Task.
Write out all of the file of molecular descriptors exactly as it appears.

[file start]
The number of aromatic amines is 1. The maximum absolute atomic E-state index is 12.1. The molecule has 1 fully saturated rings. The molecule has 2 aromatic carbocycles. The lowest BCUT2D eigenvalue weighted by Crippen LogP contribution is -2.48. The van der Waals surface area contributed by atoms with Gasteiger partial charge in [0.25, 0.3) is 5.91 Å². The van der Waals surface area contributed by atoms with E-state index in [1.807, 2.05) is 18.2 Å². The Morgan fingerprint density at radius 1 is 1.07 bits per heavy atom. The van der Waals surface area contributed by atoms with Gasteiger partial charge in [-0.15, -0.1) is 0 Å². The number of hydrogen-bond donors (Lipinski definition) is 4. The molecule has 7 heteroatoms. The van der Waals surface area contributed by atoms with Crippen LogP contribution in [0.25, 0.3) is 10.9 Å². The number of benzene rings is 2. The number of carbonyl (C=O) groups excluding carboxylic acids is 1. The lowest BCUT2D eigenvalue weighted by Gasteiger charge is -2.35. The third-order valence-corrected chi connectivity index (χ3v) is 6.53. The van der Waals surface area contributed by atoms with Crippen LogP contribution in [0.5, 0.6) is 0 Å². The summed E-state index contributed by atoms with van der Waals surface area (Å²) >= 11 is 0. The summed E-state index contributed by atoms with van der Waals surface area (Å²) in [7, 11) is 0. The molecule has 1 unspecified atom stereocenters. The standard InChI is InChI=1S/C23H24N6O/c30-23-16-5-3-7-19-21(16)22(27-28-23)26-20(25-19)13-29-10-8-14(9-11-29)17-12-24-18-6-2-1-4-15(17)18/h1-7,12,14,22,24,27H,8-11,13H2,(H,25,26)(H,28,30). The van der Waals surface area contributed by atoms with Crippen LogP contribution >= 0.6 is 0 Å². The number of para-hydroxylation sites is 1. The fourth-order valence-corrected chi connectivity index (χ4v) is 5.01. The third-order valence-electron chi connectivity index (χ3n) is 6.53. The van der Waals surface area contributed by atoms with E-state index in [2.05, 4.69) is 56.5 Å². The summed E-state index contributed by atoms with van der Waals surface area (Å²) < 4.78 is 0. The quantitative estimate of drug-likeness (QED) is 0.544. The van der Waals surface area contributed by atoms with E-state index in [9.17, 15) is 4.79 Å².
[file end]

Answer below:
The number of aromatic amines is 1. The maximum absolute atomic E-state index is 12.1. The molecule has 1 fully saturated rings. The molecule has 2 aromatic carbocycles. The lowest BCUT2D eigenvalue weighted by Crippen LogP contribution is -2.48. The van der Waals surface area contributed by atoms with Gasteiger partial charge in [0.25, 0.3) is 5.91 Å². The van der Waals surface area contributed by atoms with E-state index in [1.807, 2.05) is 18.2 Å². The Morgan fingerprint density at radius 1 is 1.07 bits per heavy atom. The van der Waals surface area contributed by atoms with Gasteiger partial charge in [-0.15, -0.1) is 0 Å². The number of hydrogen-bond donors (Lipinski definition) is 4. The molecule has 7 heteroatoms. The van der Waals surface area contributed by atoms with Crippen LogP contribution in [0.25, 0.3) is 10.9 Å². The number of benzene rings is 2. The number of carbonyl (C=O) groups excluding carboxylic acids is 1. The lowest BCUT2D eigenvalue weighted by Gasteiger charge is -2.35. The third-order valence-corrected chi connectivity index (χ3v) is 6.53. The van der Waals surface area contributed by atoms with Crippen LogP contribution in [0.5, 0.6) is 0 Å². The summed E-state index contributed by atoms with van der Waals surface area (Å²) >= 11 is 0. The summed E-state index contributed by atoms with van der Waals surface area (Å²) in [7, 11) is 0. The molecule has 1 unspecified atom stereocenters. The standard InChI is InChI=1S/C23H24N6O/c30-23-16-5-3-7-19-21(16)22(27-28-23)26-20(25-19)13-29-10-8-14(9-11-29)17-12-24-18-6-2-1-4-15(17)18/h1-7,12,14,22,24,27H,8-11,13H2,(H,25,26)(H,28,30). The van der Waals surface area contributed by atoms with Crippen LogP contribution >= 0.6 is 0 Å². The number of para-hydroxylation sites is 1. The fourth-order valence-corrected chi connectivity index (χ4v) is 5.01. The third-order valence-electron chi connectivity index (χ3n) is 6.53. The van der Waals surface area contributed by atoms with E-state index in [2.05, 4.69) is 56.5 Å². The summed E-state index contributed by atoms with van der Waals surface area (Å²) < 4.78 is 0. The quantitative estimate of drug-likeness (QED) is 0.544. The van der Waals surface area contributed by atoms with E-state index in [9.17, 15) is 4.79 Å².